Some of Silicon Valley’s most successful people are preparing for the end of civilization

It’s the end of the world as we know it.
It’s the end of the world as we know it.
Image: Pixabay
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It wasn’t too long ago that preparing for the breakdown of civilization was the obsession of fringe groups on the margins of society—cult members waiting for the rapture or white supremacists bracing for a race war.

According to a new report in the New Yorker (paywall), a growing number of Silicon Valley entrepreneurs and other wealthy individuals across the US are joining in. Many fear that extreme inequality may trigger civil unrest, and are planning for the collapse of law and order. They’re doing everything from stocking up on gold coins and canned foods, to buying land on remote islands and building bunkers. Among other things:

  • Steve Huffman, the CEO of Reddit, had laser eye surgery after he realized finding eye glasses could be a major problem if society descends into chaos
  • Marvin Liao, a partner at a venture-capital firm, bought weapons and began taking archery classes.
  • Antonio Garcia Martinez, a former Facebook executive, bought five remote acres on an island and equipped it with generators and thousands of rounds of ammunition
  • New Zealand, according to LinkedIn co-founder Reid Hoffman, is the favored refuge of the tech elite in the event of a disaster. It’s called “apocalypse insurance”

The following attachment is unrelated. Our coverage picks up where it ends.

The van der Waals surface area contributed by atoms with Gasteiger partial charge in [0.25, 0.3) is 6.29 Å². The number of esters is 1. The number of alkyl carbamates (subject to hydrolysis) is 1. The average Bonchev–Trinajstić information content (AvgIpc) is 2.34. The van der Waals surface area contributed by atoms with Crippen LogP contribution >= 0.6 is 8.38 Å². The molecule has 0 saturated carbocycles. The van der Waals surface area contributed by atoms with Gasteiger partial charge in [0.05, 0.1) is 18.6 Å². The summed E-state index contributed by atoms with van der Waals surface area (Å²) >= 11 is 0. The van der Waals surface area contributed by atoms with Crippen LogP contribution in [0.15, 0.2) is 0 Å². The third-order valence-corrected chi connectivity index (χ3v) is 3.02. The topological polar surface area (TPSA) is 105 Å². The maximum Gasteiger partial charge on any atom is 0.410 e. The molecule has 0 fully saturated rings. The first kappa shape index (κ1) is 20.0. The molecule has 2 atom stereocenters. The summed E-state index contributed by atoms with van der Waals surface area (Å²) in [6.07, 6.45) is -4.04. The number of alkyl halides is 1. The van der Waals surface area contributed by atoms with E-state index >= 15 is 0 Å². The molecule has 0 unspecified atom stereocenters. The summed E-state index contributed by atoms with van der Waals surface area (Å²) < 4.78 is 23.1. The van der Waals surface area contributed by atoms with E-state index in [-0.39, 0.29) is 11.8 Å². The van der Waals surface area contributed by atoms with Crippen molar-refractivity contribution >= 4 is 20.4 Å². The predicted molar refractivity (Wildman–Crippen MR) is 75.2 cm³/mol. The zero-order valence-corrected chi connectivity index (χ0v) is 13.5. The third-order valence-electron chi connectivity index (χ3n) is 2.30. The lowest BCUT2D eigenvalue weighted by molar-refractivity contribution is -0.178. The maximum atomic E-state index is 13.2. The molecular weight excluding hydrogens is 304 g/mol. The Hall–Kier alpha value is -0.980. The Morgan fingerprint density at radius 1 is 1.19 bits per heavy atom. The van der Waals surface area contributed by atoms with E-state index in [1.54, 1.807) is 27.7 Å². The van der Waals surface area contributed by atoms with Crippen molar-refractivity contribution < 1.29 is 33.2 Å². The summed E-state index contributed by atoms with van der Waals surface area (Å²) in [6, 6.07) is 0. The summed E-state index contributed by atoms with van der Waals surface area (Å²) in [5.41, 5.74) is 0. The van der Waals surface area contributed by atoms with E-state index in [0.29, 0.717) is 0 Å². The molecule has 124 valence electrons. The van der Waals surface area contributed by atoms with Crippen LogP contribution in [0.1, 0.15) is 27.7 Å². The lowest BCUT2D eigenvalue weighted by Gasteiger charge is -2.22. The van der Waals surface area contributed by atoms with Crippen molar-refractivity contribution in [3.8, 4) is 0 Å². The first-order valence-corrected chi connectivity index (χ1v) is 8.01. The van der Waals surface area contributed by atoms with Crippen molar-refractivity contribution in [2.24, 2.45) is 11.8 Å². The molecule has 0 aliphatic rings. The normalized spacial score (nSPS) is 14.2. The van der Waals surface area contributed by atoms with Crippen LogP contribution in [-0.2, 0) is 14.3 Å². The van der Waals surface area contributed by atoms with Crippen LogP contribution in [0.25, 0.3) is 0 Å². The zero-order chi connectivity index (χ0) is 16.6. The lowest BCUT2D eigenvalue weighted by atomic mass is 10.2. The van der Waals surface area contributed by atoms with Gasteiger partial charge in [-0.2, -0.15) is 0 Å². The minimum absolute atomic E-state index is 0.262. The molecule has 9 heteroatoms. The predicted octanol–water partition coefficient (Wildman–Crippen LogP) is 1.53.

Preparing for the end of the world is not new, and at times even made sense. At the height of the Cold War, president John F. Kennedy encouraged Americans to build bomb shelters. But as the Cold War ended, worrying about the end times became a fringe obsession. There was a brief resurgence in 1999 as panic over computers not being properly programmed for the rollover to 2000 became widespread. Ironically, 17 years ago it was the elite who reassured the world that technology could fix the problem.

This time, however, it’s our growing dependence on technology that is helping to drive the worry. “Our food supply is dependent on GPS, logistics, and weather forecasting,” one CEO told the magazine, “and those systems are generally dependent on the Internet.”

From the outside, much of this looks like the rich indulging in fantasy, perhaps after seeing the latest Mad Max installment. A doomsday plan is one more toy to buy once you’ve bought everything else. For the rest of us, who won’t be able to flee to the hills, the best way to prepare for the end of civilization is to work hard to make sure it never comes.